... let me now introduce you to German painter KRH Sonderborg, a post-war artist who is usually grouped under the label Informel—that’s roughly the European counterpart of abstract expressionism. (If you’re interested, there’s a good interview with the artist online here.) Some of his work looks very much like he had an affinity with comics, porous black silhouettes of building cranes or powerlines deviding the white, painted with a quick decisiveness that gives a psychological edge to the objects. Maybe best known of those is a portrait of an electric chair that fills the complete frame, with a curious eye for the way its parts have been assembled and screwed together, like a human perspective against Warhol’s oppressive silkscreen of the same object. Sonderborg’s most easily recognizable signature style, though, is painted in black and white diagonal splatter with just a dash of red added, spray drops of paint from the impact of color on canvas dripped along the lines of the action, accumulating into untidy power centers and sometimes repetitive forms like parts of machinery. And if you are a comic artist and stare at this long enough you will start drawing panels that look like this:

How serious am I? It’s difficult, because who knows, it might all be coincidence. But contrary to the single panel in Blue Bolt, which seems to reference the one painting and then everything goes its own sweet way, when I started reading Miller’s Holy Terror, I saw the shadow of the spirit of Sonderborg, at least for the first 50 pages or so. It did not make me think of a certain painting (though once I strated searching I immediately found one that was compositionally very close to a panel), instead for a moment it seemed again so obvious that Miller was heavily into the earlier painter. In my delight, I almost didn’t notice his book was challenged in its morals :-)(I might actually write it up at some later date, it’s a pretty impressive comic in many respects).

Oh and: Peace.

Monday, January 9, 2012

It’s nowhere near that bad, of course (and also the Swamp Thing would be in much more dire need of saving, if you ask me). But the final page of Animal Man #5 (DC) does indicate a certain emptiness at the core—it’s a story in need either of a character, or of some graspability to the evil forces that drive it. Well, they’re against life. And because they block life, Buddy doesn’t get to be Animal Man very much, only a guy running away from his own melting face, while his daughter, set up to be the more effective superpower, does not yet have the personality to handle it. Or maybe it’s just that both enemy and friendly forces are too amorphous, bloating up or cooking down all characters they occupy into formlessness, with the rot for now winning over the red (how’s that for a sound shift?).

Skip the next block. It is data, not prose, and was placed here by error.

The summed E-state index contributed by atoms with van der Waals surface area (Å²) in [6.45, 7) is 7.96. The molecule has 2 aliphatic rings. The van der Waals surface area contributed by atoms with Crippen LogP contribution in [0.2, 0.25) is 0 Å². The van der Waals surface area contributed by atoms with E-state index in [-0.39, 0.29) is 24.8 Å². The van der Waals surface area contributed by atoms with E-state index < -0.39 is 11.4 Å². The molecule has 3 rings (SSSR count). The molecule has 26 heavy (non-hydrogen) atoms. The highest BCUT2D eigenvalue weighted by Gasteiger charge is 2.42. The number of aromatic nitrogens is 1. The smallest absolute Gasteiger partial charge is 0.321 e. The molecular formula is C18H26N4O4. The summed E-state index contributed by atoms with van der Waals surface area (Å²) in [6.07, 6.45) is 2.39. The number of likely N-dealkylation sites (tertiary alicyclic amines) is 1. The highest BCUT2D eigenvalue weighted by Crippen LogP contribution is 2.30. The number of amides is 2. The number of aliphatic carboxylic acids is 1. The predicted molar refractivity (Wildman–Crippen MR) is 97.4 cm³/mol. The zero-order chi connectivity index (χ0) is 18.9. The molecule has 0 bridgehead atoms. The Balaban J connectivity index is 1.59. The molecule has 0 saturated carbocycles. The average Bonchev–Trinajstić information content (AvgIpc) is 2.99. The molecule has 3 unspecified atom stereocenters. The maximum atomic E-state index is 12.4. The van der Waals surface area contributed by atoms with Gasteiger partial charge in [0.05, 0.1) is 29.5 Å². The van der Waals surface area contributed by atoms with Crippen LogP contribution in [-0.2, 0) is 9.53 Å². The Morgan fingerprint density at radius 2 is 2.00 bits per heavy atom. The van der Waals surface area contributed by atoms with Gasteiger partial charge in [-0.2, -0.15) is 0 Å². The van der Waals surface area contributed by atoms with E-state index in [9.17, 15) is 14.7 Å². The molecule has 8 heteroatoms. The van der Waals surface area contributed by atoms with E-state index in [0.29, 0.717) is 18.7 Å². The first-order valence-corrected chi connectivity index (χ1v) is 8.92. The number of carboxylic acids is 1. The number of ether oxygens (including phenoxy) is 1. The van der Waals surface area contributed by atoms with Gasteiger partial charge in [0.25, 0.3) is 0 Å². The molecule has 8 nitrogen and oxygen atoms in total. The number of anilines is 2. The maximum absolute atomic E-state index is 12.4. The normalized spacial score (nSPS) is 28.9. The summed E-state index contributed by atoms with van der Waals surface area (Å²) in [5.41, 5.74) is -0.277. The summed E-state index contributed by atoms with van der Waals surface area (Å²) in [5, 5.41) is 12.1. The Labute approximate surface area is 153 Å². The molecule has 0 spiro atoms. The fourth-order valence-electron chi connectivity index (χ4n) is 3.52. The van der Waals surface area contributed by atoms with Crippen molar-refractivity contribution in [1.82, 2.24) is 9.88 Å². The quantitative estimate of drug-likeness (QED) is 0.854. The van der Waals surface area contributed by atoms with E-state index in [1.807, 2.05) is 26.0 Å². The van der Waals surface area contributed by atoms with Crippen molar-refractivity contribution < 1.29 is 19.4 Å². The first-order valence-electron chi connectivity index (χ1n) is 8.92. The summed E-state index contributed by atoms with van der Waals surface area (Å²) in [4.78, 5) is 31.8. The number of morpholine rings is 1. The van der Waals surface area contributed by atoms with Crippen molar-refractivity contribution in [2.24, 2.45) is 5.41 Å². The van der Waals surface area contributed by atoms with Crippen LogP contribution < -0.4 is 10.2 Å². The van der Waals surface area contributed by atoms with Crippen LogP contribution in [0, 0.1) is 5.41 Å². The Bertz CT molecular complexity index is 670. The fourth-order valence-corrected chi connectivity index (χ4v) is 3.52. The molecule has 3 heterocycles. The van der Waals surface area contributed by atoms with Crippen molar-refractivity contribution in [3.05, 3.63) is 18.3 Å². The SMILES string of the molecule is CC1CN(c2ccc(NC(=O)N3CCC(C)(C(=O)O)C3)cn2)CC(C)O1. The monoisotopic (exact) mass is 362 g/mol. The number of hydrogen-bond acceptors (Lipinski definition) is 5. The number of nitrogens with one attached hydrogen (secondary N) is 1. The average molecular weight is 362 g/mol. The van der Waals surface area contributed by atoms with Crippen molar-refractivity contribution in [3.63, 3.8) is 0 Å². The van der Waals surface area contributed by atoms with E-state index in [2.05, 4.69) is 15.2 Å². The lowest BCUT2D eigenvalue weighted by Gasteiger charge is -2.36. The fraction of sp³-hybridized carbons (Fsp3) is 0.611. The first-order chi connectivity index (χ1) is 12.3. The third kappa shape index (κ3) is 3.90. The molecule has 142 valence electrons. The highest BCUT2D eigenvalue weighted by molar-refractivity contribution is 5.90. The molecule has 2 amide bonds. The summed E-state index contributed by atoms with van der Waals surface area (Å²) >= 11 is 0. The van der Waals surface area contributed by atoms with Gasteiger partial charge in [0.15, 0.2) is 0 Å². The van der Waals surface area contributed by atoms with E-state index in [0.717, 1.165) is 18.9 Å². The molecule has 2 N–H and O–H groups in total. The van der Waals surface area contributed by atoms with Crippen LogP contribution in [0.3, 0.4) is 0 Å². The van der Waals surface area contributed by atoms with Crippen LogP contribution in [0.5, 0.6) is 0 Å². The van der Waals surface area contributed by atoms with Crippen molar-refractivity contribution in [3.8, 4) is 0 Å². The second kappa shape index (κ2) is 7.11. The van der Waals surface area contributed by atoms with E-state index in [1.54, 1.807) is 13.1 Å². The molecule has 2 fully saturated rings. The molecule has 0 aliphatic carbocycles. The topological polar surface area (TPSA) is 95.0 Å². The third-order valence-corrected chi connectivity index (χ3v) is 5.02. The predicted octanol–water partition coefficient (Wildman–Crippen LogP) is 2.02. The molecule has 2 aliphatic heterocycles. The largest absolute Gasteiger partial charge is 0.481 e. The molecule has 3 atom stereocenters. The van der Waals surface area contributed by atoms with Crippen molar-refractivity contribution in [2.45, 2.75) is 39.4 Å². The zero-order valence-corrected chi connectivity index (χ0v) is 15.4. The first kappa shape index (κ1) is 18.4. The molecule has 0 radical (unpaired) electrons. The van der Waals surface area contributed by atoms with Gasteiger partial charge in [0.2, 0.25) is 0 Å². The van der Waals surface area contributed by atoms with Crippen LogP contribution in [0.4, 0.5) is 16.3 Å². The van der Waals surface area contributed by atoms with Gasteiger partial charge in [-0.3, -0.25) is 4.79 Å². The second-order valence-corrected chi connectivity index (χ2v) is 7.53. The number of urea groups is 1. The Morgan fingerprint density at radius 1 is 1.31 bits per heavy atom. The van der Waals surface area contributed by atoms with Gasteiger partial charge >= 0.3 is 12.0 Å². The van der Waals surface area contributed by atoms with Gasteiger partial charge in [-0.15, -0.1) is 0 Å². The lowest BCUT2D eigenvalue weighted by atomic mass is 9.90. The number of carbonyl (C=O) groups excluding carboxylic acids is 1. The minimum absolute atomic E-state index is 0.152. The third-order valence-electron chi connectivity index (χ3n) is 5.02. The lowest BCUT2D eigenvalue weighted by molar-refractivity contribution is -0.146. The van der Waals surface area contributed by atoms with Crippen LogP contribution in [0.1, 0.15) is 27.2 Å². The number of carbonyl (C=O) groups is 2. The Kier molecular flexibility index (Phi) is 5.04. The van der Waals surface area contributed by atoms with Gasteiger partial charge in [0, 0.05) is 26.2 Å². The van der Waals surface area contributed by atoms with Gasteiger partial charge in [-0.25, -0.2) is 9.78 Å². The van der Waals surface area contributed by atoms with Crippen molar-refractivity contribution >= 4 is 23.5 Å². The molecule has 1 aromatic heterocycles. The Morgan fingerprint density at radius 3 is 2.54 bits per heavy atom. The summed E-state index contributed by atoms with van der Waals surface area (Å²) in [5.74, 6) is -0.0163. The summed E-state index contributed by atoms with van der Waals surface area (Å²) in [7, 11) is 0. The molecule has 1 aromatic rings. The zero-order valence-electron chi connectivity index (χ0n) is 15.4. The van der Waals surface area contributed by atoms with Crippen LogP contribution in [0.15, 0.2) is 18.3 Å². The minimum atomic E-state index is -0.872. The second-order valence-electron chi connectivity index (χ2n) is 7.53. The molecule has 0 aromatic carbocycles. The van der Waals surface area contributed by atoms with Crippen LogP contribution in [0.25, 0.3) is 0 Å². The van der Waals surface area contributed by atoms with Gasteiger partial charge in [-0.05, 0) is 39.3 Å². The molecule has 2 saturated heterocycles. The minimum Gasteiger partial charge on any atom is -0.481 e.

The still glorious art meanwhile has solidified, away from the sketchiness of the beginnings to something more hard-edged, moving closer to the almost art nouveau tracings of Swamp Thing. It does feel less free, but even the inconsistencies are interesting and invite reading for content. Like the house in the country that has served the family as a base for the last two issues and first made me groan because of its unreal appearance, like a first computer rendering not yet completely filled out—it really has proved a diaphanous setting for unreal happenings, so that kind of fits. And thumbing back through the completed arc it even seems as if one could, by way of an academic exercise, read Buddy’s surface treatment, the untidy cross hatches versus the more orderly and compact blots of shadow, as indications of how close to his life force he is in a given panel. But still…

There is no real reason for disappointment. Jeff Lemire and Travel Foreman have transitioned into long-haul mode, where they can introduce guest artists in ways that don’t hurt (the last few pages this time, and seemingly most of the next issue), and while the lack of character so far is sad, they now have a family on the run and hopefully much time to explore everybody in a little more detail. And maybe Buddy will even get to be Animal Man again.

Only they should get the Swamp Thing crossover done with soon. It’s getting old before it happens.